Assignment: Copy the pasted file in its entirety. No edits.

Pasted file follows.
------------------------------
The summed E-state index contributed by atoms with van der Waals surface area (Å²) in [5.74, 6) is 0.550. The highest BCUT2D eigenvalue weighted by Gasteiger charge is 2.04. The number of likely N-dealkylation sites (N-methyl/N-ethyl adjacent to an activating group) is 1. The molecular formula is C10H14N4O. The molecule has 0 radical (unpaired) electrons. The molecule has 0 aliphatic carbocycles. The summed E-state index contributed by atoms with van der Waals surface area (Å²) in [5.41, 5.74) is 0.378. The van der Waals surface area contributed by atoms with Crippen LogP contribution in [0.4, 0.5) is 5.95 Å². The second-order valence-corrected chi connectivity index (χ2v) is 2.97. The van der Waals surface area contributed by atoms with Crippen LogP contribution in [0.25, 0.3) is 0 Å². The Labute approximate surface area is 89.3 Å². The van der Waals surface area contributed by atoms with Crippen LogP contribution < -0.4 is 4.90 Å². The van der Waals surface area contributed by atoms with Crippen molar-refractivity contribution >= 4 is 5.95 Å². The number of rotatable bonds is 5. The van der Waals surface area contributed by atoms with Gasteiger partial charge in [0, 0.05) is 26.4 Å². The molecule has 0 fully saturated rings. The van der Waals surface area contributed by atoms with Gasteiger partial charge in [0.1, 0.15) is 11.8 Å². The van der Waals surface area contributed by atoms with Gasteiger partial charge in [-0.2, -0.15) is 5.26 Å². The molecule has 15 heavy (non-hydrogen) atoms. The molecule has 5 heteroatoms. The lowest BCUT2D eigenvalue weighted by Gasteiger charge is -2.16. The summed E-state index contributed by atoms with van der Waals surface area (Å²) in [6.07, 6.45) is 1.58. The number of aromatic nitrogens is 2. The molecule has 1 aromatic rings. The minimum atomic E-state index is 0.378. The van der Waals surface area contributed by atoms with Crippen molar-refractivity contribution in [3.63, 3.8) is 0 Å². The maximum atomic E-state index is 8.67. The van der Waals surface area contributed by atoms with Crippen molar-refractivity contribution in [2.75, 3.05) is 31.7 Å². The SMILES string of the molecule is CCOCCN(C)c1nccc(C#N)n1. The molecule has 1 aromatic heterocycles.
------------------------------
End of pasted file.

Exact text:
The summed E-state index contributed by atoms with van der Waals surface area (Å²) in [5.74, 6) is 0.550. The highest BCUT2D eigenvalue weighted by Gasteiger charge is 2.04. The number of likely N-dealkylation sites (N-methyl/N-ethyl adjacent to an activating group) is 1. The molecular formula is C10H14N4O. The molecule has 0 radical (unpaired) electrons. The molecule has 0 aliphatic carbocycles. The summed E-state index contributed by atoms with van der Waals surface area (Å²) in [5.41, 5.74) is 0.378. The van der Waals surface area contributed by atoms with Crippen LogP contribution in [0.4, 0.5) is 5.95 Å². The second-order valence-corrected chi connectivity index (χ2v) is 2.97. The van der Waals surface area contributed by atoms with Crippen LogP contribution in [0.25, 0.3) is 0 Å². The Labute approximate surface area is 89.3 Å². The van der Waals surface area contributed by atoms with Crippen LogP contribution < -0.4 is 4.90 Å². The van der Waals surface area contributed by atoms with Crippen molar-refractivity contribution >= 4 is 5.95 Å². The number of rotatable bonds is 5. The van der Waals surface area contributed by atoms with Gasteiger partial charge in [0, 0.05) is 26.4 Å². The molecule has 0 fully saturated rings. The van der Waals surface area contributed by atoms with Gasteiger partial charge in [0.1, 0.15) is 11.8 Å². The van der Waals surface area contributed by atoms with Gasteiger partial charge in [-0.2, -0.15) is 5.26 Å². The molecule has 15 heavy (non-hydrogen) atoms. The molecule has 5 heteroatoms. The lowest BCUT2D eigenvalue weighted by Gasteiger charge is -2.16. The summed E-state index contributed by atoms with van der Waals surface area (Å²) in [6.07, 6.45) is 1.58. The number of aromatic nitrogens is 2. The molecule has 1 aromatic rings. The minimum atomic E-state index is 0.378. The van der Waals surface area contributed by atoms with Crippen molar-refractivity contribution in [3.63, 3.8) is 0 Å². The maximum atomic E-state index is 8.67. The van der Waals surface area contributed by atoms with Crippen molar-refractivity contribution in [2.75, 3.05) is 31.7 Å². The SMILES string of the molecule is CCOCCN(C)c1nccc(C#N)n1. The molecule has 1 aromatic heterocycles.